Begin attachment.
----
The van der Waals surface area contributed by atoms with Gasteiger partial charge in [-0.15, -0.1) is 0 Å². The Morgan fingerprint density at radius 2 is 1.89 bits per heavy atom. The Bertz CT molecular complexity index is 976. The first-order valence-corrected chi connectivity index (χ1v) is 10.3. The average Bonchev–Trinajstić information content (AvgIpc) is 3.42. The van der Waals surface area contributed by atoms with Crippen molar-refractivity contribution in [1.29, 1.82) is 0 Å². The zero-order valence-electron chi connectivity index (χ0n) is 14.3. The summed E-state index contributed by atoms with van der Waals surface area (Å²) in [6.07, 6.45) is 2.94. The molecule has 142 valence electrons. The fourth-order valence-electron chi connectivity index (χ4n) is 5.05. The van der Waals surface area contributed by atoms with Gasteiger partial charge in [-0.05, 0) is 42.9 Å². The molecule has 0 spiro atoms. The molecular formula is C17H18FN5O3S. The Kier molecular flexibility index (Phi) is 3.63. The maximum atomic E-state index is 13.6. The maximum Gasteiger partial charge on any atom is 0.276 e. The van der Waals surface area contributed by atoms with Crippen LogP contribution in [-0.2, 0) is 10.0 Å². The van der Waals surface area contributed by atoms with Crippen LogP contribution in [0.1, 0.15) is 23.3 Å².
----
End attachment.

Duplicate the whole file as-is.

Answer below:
The van der Waals surface area contributed by atoms with Gasteiger partial charge in [-0.15, -0.1) is 0 Å². The Morgan fingerprint density at radius 2 is 1.89 bits per heavy atom. The Bertz CT molecular complexity index is 976. The first-order valence-corrected chi connectivity index (χ1v) is 10.3. The average Bonchev–Trinajstić information content (AvgIpc) is 3.42. The van der Waals surface area contributed by atoms with Crippen molar-refractivity contribution in [1.29, 1.82) is 0 Å². The zero-order valence-electron chi connectivity index (χ0n) is 14.3. The summed E-state index contributed by atoms with van der Waals surface area (Å²) in [6.07, 6.45) is 2.94. The molecule has 142 valence electrons. The fourth-order valence-electron chi connectivity index (χ4n) is 5.05. The van der Waals surface area contributed by atoms with Gasteiger partial charge in [-0.05, 0) is 42.9 Å². The molecule has 0 spiro atoms. The molecular formula is C17H18FN5O3S. The Kier molecular flexibility index (Phi) is 3.63. The maximum atomic E-state index is 13.6. The maximum Gasteiger partial charge on any atom is 0.276 e. The van der Waals surface area contributed by atoms with Crippen LogP contribution in [-0.2, 0) is 10.0 Å². The van der Waals surface area contributed by atoms with Crippen LogP contribution in [0.1, 0.15) is 23.3 Å².